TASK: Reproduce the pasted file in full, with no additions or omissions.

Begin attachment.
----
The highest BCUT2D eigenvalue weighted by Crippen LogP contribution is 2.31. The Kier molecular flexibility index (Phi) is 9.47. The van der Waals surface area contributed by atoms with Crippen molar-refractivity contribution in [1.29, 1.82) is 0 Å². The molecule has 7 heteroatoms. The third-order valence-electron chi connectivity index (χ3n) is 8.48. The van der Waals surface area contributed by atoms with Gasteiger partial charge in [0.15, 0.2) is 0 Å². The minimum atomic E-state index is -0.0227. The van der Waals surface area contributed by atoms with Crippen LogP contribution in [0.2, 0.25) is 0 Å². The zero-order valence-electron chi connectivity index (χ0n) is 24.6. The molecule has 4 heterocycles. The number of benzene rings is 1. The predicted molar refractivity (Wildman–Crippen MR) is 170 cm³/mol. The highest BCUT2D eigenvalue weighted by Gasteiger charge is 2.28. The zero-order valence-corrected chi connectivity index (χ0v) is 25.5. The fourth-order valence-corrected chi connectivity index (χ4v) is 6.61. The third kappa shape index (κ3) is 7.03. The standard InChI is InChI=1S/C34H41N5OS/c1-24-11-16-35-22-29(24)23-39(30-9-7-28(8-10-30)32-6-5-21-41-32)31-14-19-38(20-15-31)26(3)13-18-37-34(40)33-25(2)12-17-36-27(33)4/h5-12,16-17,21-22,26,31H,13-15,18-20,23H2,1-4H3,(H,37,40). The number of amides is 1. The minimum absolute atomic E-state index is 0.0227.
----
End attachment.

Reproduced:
The highest BCUT2D eigenvalue weighted by Crippen LogP contribution is 2.31. The Kier molecular flexibility index (Phi) is 9.47. The van der Waals surface area contributed by atoms with Crippen molar-refractivity contribution in [1.29, 1.82) is 0 Å². The molecule has 7 heteroatoms. The third-order valence-electron chi connectivity index (χ3n) is 8.48. The van der Waals surface area contributed by atoms with Gasteiger partial charge in [0.15, 0.2) is 0 Å². The minimum atomic E-state index is -0.0227. The van der Waals surface area contributed by atoms with Crippen LogP contribution in [0.2, 0.25) is 0 Å². The zero-order valence-electron chi connectivity index (χ0n) is 24.6. The molecule has 4 heterocycles. The number of benzene rings is 1. The predicted molar refractivity (Wildman–Crippen MR) is 170 cm³/mol. The highest BCUT2D eigenvalue weighted by Gasteiger charge is 2.28. The zero-order valence-corrected chi connectivity index (χ0v) is 25.5. The fourth-order valence-corrected chi connectivity index (χ4v) is 6.61. The third kappa shape index (κ3) is 7.03. The standard InChI is InChI=1S/C34H41N5OS/c1-24-11-16-35-22-29(24)23-39(30-9-7-28(8-10-30)32-6-5-21-41-32)31-14-19-38(20-15-31)26(3)13-18-37-34(40)33-25(2)12-17-36-27(33)4/h5-12,16-17,21-22,26,31H,13-15,18-20,23H2,1-4H3,(H,37,40). The number of amides is 1. The minimum absolute atomic E-state index is 0.0227.